– joojaa
    Commented Jun 20, 2016 at 22:23
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    It is sad that I clearly recognized it as to avoid a rendering bug of overlapping borders. But SVG still is 14 years old so I hope this gets fixed some day. Commented Jun 21, 2016 at 1:10
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    @FranciscoPresencia its not a problem with SVG its just a problem with the way we choose to erroneously implement the renders. Different SVG renderers have different severity of this problem
    – joojaa
    Commented Jun 21, 2016 at 8:36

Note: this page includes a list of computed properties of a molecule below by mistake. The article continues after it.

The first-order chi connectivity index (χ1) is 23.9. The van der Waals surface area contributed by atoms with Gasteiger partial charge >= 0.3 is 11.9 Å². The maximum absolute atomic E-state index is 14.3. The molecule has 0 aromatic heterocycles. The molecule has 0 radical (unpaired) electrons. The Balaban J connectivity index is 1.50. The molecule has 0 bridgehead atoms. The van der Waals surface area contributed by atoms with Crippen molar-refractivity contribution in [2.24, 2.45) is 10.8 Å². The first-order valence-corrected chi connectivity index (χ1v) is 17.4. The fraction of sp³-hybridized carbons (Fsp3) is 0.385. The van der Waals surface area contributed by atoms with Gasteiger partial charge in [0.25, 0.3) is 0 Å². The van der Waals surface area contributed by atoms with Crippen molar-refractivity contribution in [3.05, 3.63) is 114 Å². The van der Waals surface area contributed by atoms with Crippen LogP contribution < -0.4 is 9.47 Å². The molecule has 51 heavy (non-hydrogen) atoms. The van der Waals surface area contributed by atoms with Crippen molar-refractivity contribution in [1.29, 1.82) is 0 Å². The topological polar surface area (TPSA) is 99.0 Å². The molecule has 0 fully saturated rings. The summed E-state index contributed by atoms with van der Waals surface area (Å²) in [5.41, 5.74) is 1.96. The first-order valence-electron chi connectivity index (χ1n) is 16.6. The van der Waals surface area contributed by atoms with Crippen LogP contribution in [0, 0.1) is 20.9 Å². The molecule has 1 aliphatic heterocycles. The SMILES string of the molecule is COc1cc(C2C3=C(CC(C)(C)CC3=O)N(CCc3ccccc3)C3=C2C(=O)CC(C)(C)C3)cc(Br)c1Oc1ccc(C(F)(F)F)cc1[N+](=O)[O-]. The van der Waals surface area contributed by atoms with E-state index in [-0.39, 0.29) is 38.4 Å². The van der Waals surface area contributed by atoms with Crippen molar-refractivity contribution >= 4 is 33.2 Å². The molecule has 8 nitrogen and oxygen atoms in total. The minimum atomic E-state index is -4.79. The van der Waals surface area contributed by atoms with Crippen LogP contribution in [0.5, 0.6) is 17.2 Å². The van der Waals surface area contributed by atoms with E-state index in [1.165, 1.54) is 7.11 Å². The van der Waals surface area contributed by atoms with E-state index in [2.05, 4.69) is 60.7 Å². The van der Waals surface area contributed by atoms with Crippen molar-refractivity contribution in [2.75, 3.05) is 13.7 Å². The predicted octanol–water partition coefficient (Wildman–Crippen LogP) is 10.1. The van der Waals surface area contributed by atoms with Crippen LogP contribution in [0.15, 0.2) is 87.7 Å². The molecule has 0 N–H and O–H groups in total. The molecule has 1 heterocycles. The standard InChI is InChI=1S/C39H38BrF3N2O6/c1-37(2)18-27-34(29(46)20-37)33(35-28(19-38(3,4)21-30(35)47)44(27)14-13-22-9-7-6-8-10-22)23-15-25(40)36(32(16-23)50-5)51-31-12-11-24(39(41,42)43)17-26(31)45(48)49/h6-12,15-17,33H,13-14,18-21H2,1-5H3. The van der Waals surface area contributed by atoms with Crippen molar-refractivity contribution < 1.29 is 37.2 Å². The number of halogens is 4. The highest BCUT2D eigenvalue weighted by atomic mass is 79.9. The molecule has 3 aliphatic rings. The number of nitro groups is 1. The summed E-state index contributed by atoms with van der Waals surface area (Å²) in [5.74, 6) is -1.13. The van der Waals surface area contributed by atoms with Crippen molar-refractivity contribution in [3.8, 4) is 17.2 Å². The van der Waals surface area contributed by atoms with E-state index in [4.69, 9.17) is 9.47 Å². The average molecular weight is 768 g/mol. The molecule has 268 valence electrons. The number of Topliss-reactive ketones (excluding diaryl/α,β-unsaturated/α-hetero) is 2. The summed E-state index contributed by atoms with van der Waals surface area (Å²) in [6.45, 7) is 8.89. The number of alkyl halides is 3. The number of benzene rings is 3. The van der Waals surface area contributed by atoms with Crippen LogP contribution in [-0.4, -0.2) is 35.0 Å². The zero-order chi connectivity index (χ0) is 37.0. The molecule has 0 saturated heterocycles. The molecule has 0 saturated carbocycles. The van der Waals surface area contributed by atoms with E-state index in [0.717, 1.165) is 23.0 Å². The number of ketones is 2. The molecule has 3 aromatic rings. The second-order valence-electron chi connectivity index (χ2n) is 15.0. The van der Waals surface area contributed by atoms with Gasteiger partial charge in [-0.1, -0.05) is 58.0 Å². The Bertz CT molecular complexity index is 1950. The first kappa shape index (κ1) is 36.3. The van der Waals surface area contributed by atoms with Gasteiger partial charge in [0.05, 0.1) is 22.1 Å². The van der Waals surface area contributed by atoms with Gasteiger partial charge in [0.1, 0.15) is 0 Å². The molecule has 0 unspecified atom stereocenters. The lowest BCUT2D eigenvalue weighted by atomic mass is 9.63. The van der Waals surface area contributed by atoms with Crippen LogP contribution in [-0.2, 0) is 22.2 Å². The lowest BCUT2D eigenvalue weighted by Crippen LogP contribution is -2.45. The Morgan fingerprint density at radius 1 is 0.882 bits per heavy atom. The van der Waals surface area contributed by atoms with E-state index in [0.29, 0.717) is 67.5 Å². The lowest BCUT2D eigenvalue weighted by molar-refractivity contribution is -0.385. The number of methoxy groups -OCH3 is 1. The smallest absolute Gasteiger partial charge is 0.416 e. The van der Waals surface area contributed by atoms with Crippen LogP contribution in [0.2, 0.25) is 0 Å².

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    @DA01 no the naive fix is incredibly simple, its less code than the current algorithm. Instead of doing coverage based calculation just render as if you did not antialias at all on a higher resolution then filter the image down to real resolution. This will never spill from bottom up since it can not make a mistake the front most element obscures it entirely. Graphics cards do this all the time that what the x4 x8 x16 aa settings are about in the gfx card settings.
    – joojaa
    Commented Jun 22, 2016 at 15:26

4 Answers 4


To prevent possible rendering artefacts.

Without the notches you're likely to see the edges of the bottom shapes where they meet the edges of the overlaying shapes (on screen anyway, it's not really a problem when printing).